A-R school board members voice strong opinions about MCAS results

"... why are we not firing people? This isn't getting better. I am heart broken and embarrassed that our kids scored this. We have to do better for our children." — Amber Parker, A-R School Committee member

Note: This article is the followup piece to Part 1, printed in Friday’s edition, of the most recent MCAS scores for the Athol-Royalston Regional School District. 


ATHOL — At the Athol Royalston Regional School Committee meeting held Oct. 21, discussion about the results of the district MCAS results quickly became spirited after a presentation of scores, recommendations, and facts. The mix of positive and negative news brought forth a volley of in-depth discussion and comments.

A detailed analysis was presented by Tom Lamey of the District School Assessment Centers of Massachusetts, and Heather Johnson of Looney Mathematics Consulting. 

School committee member Amber Parker, who is an English teacher at Montachusett Regional Vocational Technical School, said, “I have been here three years, and this hasn’t gotten any better. Every year we get the test results and we are disappointed. We are frustrated and we’re trying and I can appreciate all that, but it is not getting better, and treading water is not enough. We have got to do better. I am going to serve three more years, and if it isn’t better, I am going to resign because our children deserve better and I am not getting it done. I think that has to be an honest serious commitment by us, the children either get better, or we need to get out. Our kids don’t get to be third, fourth, and fifth graders again. I am not trying to dog teachers or administrators or anybody, but why are we not firing people? This isn’t getting better, I am heart broken and embarrassed that our kids scored this. We have to do better for our children.”

Schools superintendent Anthony Polito responded by explaining how many changes have been made over the last few years, with some 15 to 20 teachers retiring, vast changes in curriculum, coaching, procedures and more. Polito said, “I think teachers are like children. We care about them and we try to teach them, and teachers deserve and have a right to be re-taught, and be cared about enough to have them re-learn a curriculum they didn’t have in the past, along with new strategies and new instruction. It is a much harder place to work in than it was four or five years ago. Teachers need to be treated with dignity and respect, just as the students do. I have to give our teachers the same care and concern we give our children.”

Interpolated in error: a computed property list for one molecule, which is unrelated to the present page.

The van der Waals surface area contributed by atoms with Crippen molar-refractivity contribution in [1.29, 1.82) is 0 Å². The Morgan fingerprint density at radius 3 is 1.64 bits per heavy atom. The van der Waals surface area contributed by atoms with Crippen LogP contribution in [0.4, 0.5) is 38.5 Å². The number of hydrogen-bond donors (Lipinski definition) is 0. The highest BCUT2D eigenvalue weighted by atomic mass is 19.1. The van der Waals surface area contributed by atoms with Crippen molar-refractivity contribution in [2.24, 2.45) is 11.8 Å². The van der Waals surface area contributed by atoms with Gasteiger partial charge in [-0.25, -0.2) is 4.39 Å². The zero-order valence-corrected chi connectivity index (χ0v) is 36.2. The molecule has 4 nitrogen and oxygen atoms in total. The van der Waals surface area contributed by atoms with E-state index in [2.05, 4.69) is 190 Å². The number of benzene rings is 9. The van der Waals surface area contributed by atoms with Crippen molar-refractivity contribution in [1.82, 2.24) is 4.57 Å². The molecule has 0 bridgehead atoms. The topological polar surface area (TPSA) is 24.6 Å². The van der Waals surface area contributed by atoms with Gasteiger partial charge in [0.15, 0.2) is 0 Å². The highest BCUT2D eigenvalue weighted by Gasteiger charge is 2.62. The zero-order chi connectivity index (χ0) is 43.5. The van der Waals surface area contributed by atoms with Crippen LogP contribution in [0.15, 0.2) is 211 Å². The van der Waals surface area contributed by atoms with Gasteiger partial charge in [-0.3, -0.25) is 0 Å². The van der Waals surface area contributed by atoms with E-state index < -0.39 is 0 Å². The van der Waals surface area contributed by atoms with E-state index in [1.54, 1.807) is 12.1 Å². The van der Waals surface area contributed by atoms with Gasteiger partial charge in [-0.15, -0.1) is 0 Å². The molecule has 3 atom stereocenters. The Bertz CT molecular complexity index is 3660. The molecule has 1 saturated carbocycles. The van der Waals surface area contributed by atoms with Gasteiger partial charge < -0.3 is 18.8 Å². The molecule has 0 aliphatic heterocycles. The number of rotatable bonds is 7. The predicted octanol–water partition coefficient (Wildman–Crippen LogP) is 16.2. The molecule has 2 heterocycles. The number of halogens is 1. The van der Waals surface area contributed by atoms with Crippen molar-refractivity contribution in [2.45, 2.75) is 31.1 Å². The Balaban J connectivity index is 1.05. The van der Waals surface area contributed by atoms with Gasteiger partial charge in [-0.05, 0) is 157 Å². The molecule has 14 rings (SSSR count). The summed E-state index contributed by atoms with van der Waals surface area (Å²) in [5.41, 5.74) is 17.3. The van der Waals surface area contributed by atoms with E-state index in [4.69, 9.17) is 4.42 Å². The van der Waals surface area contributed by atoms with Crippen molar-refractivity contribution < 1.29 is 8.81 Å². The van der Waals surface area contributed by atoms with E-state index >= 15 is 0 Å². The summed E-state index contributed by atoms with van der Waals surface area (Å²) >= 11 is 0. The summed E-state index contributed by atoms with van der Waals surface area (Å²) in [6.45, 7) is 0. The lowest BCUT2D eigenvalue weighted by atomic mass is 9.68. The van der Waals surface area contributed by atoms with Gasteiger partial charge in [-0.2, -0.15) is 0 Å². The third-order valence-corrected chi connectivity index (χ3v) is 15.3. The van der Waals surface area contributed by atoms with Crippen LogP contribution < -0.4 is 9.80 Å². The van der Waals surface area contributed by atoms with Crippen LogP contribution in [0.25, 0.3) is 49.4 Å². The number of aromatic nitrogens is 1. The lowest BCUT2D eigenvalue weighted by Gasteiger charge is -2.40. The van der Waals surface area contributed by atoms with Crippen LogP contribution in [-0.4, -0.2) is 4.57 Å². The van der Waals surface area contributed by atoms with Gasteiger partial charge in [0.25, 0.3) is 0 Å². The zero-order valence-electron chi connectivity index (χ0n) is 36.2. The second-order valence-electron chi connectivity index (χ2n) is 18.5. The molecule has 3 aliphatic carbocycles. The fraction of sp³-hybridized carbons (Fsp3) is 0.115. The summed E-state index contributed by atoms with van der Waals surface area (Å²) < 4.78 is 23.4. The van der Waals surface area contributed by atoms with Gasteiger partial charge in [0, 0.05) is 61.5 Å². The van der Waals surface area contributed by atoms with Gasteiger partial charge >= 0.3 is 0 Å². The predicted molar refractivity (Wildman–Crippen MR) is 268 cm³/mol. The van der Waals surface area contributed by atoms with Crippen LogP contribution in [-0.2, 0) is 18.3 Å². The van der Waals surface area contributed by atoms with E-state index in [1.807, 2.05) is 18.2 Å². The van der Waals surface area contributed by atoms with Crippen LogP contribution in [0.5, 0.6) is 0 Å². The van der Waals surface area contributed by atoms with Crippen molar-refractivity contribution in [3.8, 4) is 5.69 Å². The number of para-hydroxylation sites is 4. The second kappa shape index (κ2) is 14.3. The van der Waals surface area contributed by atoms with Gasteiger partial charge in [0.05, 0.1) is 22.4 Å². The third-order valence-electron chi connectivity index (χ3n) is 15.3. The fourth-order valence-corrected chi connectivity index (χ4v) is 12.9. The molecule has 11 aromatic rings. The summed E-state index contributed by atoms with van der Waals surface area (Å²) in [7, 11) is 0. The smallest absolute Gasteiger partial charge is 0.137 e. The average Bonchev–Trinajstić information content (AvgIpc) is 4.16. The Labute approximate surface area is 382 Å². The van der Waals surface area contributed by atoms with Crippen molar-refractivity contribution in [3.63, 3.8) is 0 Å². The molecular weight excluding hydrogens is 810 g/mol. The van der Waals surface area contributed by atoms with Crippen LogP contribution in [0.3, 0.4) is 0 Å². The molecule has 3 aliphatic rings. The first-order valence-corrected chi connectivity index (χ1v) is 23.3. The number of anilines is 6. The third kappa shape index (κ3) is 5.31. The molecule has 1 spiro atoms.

Committee member Joseph Mega said, “I was a life long educator. I have never ever supported any state for federal mandated test. Parents are the key. When I was in school and you got home, do your homework. The real key is the parents, they need to become more involved with what their kids are doing in school.”

Charles Pretti said, “I am kind of disappointed. I wanted something that says we are climbing that mountain. I think we have started but it is not showing yet, but I do believe we are moving in that right direction.”

Parker added, “If we had 200 parents here demanding better with our heads on the chopping block, we would do better and figure this out. A child that has a crappy teacher doesn’t get another chance at that grade. We have to do better!”

Member Mitch Grosky, who appeared frustrated by some of the comments made spoke next, “We are doing many new things here that we have not done in the past, especially with trying to do them with the money that we do have. I have as much impatience for a teacher who is not cutting it as much as anybody, and would even say we need to move that teacher out of the classroom even if it costs us some extra money. However, we do have a negotiated and state evaluation system, so we can’t just say you’re not doing the job. We must provide an improvement plan and give them a chance to improve. I don’t intend to say were are doing great, but the news is mixed.” Grosky, clearly upset, added, “Let’s not pretend that no good things are happening and it’s all bad news because folks, that ain’t the truth!”